Russian books update

So after perusing my bookshelves (now that they are all nicely organized–every once in a while I stop and stare at them in happy wonder) I’ve started compiling a list of Russian authors. If you’re interested in checking it out, there’s a link to the page under the header of the blog.

In other Russian author news, James Meek, the author of The People’s Act of Love (2005) has an interesting article about Mikhail Bulgakov’s novel, A Dog’s Heart here (it’s an excerpt of the introduction to the new Penguin edition due out next month–in the UK at least). I loved The Master and Margarita, and I’ve had Bulgakov’s Black Snow and The White Guard on my shelves for a while–perhaps this is a sign that I should read more of his prose. So many books! And why do they all have to make an appearance in my life just as a new semester (and a rather intimidating reading schedule) begins?

EDITED TO ADD: I’ve added some authors to the Russian authors page and while doing so, I discovered the European Classics Series, which contains quite a few Russian works. I recommend checking it out if you are interested in Russian literature (or increasingly obsessed, as I seem to be).


7 responses to this post.

  1. That’s a very useful list of Russian authors!


  2. Dorothy: I’m hoping to add to it as I can (particularly where women authors are concerned). Now I actually need to sit down and (re)read some of them! ๐Ÿ™‚


  3. Hmmm. If you have time, another publisher to check out is the Northwestern University Press. They have their “Writings from an Unbound Europe” series which features many worthy but obscure (obscure to an English audience) Slavic authors.

    One of them is Evgenvy Popov, who wrote The Soul of a Patriot & Merry-Making in Old Russia. Haven’t read him though, so – no idea if he’s any fun.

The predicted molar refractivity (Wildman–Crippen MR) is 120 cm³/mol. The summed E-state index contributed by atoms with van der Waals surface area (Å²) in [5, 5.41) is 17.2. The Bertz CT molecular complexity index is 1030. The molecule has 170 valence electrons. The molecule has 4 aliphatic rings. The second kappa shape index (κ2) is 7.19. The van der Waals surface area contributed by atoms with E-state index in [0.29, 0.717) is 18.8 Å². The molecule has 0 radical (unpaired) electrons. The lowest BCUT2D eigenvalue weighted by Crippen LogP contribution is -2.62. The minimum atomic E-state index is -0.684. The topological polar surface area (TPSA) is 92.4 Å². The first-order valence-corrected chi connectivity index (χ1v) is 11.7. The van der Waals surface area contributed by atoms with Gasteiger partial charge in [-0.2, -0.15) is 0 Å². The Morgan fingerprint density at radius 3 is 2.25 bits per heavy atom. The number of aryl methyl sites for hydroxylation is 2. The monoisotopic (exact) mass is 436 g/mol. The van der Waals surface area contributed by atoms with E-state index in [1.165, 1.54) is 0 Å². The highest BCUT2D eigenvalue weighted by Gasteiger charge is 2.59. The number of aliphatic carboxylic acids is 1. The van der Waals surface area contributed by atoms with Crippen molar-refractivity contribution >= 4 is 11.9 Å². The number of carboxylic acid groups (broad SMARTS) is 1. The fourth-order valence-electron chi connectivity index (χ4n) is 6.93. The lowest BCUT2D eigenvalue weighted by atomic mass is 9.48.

Oh, a contemporary female Russian author I’ve accidently stumbled upon (I was reading the book spines in the library) and I want to read for next year is Ludmila Ulitskaya. I’m looking at either The Funeral Party or Medea and Her Children.

    Is the “Glas New Russian Writing” journal still around?

    I’m having fun just throwing titles at you. Part of the fun of a reading plan is just drawing up the list.

    Have fun with the Russians. My friends find my interest in the Russians morbid, but I have always found them fun. Hee.

    Remember, if it’s not fun, it’s not worth doing.


  4. Dark Orpheus: I love that you’re throwing titles at me. And I wanted to thank you for the Russian short story recommendation–it’s wonderful and I’m enjoying it thoroughly. And how could the Russians not be fun? ๐Ÿ™‚


  5. You’re welcome, and thank you for allowing me to share. I’m glad you’re enjoying the Robert Chandler anthology. ๐Ÿ™‚


  6. I was a Russian major back in the dark ages (okay, the early 80’s) and Master & Margarita was my absolute favorite book. I actually got to see the play at the Taganka theatre in 1984. Front row center seats. It was amazing.

    another Sarah B. from Ravelry ๐Ÿ™‚


  7. Sarah: Oooh, I’m jealous. Master and Margarita is one of the books from college that left a lasting impression. I’m so glad someone from Ravelry stopped by! (and not only a fellow Sarah B but a Russian major too!) ๐Ÿ™‚


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